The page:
Phrynichus

(redirected from Phrynicus)

Phrynichus,

fl. 430 B.C., Athenian comic poet. Fragments of his works, of the Old Comedy, survive.

Phrynichus

(frĭn`ĭkəs), fl. c.510–476 B.C., Athenian dramatist, considered by some ancients (including Plato) to be the founder of tragedy. His historical play, The Taking of Miletus, which concerns the capture of Miletus by the Persians, had such a painful theme that it moved the Athenian audience to tears, and Phrynichus was fined. He is said to have been the first to use female characters and was famous for his choreography. Fragments of his dramas survive.
References in periodicals archive ?
Mr Wiid read a paper on the origin and development of drama, in which he commented on the festivals of Dionysus, Thespis, Phrynicus, satyr-plays, Aeschylus' contribution, the structure of a tragedy and the theatre building before dealing with comedy (its origins, tone and organic growth, the phlyakes, Old Attic comedy and Aristophanes).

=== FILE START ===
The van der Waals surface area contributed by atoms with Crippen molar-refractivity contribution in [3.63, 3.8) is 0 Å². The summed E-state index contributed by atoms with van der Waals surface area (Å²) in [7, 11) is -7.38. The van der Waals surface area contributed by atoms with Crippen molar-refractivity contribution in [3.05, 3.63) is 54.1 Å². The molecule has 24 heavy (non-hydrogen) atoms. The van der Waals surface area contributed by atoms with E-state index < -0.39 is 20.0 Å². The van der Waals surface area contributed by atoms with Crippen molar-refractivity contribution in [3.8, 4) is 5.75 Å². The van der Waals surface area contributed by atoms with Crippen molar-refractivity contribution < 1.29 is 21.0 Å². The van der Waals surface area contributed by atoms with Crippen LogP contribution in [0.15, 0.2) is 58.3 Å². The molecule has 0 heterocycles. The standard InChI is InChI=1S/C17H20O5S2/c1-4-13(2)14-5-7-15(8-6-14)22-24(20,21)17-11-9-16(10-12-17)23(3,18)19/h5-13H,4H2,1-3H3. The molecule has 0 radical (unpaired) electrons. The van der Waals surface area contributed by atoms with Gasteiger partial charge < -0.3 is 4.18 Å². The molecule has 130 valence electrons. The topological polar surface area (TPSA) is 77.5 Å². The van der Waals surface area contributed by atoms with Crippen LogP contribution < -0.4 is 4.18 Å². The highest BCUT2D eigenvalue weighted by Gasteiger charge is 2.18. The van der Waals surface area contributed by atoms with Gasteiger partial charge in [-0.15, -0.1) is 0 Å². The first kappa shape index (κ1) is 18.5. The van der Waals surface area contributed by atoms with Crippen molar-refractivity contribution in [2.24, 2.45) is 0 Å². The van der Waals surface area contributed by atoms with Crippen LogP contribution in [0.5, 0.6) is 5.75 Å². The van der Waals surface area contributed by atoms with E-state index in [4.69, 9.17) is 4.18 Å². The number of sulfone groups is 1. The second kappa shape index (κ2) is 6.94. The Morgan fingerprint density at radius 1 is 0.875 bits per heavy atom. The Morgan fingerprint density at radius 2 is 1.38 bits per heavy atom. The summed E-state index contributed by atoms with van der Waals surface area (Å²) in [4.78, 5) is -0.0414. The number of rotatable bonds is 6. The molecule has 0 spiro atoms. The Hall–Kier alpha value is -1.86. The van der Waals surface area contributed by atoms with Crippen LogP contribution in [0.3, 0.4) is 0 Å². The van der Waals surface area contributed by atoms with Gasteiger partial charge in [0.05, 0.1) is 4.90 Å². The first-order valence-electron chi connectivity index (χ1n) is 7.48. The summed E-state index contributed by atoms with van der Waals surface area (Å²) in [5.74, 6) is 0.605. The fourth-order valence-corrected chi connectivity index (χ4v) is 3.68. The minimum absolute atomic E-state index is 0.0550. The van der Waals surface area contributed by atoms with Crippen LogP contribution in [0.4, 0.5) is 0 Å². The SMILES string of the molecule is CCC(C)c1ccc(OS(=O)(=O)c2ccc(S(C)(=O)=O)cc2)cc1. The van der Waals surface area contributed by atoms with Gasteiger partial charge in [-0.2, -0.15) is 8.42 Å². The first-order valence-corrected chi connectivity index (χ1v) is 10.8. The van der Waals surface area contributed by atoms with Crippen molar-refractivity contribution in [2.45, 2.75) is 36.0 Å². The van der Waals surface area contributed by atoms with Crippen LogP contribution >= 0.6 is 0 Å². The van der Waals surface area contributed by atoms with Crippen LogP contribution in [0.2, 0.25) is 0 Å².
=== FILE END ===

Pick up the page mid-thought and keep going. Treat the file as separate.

The spectacle must have been impressive: towering epics based on the Greek myths, written in superb poetry by the great dramatists of the time: Aeschylus, Sophocles, Euripides, and others less well remembered, like Thespis, Agathon, and Phrynicus.